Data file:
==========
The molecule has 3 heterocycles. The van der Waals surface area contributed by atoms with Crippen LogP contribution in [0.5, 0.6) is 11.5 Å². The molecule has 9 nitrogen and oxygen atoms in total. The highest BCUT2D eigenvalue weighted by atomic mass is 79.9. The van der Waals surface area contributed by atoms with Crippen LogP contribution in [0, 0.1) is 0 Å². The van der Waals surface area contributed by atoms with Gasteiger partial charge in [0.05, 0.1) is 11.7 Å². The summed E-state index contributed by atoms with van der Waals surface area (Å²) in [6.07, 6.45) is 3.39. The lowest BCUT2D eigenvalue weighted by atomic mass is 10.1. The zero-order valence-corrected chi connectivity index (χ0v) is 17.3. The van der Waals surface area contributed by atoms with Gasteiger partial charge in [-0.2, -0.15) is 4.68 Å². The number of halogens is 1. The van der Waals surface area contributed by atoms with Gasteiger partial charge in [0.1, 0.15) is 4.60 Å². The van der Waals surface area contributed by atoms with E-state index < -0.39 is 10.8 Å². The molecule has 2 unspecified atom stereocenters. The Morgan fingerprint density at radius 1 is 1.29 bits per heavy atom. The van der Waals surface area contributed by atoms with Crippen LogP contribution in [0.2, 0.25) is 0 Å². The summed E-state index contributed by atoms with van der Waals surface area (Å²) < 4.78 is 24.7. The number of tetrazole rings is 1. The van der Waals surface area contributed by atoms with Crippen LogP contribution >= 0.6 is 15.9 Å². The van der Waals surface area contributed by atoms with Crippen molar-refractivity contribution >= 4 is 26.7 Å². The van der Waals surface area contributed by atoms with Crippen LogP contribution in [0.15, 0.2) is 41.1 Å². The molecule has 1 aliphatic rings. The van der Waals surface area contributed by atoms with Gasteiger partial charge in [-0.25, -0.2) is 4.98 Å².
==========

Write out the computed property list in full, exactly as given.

The molecule has 3 heterocycles. The van der Waals surface area contributed by atoms with Crippen LogP contribution in [0.5, 0.6) is 11.5 Å². The molecule has 9 nitrogen and oxygen atoms in total. The highest BCUT2D eigenvalue weighted by atomic mass is 79.9. The van der Waals surface area contributed by atoms with Crippen LogP contribution in [0, 0.1) is 0 Å². The van der Waals surface area contributed by atoms with Gasteiger partial charge in [0.05, 0.1) is 11.7 Å². The summed E-state index contributed by atoms with van der Waals surface area (Å²) in [6.07, 6.45) is 3.39. The lowest BCUT2D eigenvalue weighted by atomic mass is 10.1. The zero-order valence-corrected chi connectivity index (χ0v) is 17.3. The van der Waals surface area contributed by atoms with Gasteiger partial charge in [-0.2, -0.15) is 4.68 Å². The number of halogens is 1. The van der Waals surface area contributed by atoms with Gasteiger partial charge in [0.1, 0.15) is 4.60 Å². The van der Waals surface area contributed by atoms with E-state index < -0.39 is 10.8 Å². The molecule has 2 unspecified atom stereocenters. The Morgan fingerprint density at radius 1 is 1.29 bits per heavy atom. The van der Waals surface area contributed by atoms with Crippen LogP contribution in [0.2, 0.25) is 0 Å². The summed E-state index contributed by atoms with van der Waals surface area (Å²) < 4.78 is 24.7. The number of tetrazole rings is 1. The van der Waals surface area contributed by atoms with Crippen LogP contribution >= 0.6 is 15.9 Å². The van der Waals surface area contributed by atoms with Crippen molar-refractivity contribution >= 4 is 26.7 Å². The van der Waals surface area contributed by atoms with Crippen LogP contribution in [0.15, 0.2) is 41.1 Å². The molecule has 1 aliphatic rings. The van der Waals surface area contributed by atoms with Gasteiger partial charge in [-0.25, -0.2) is 4.98 Å².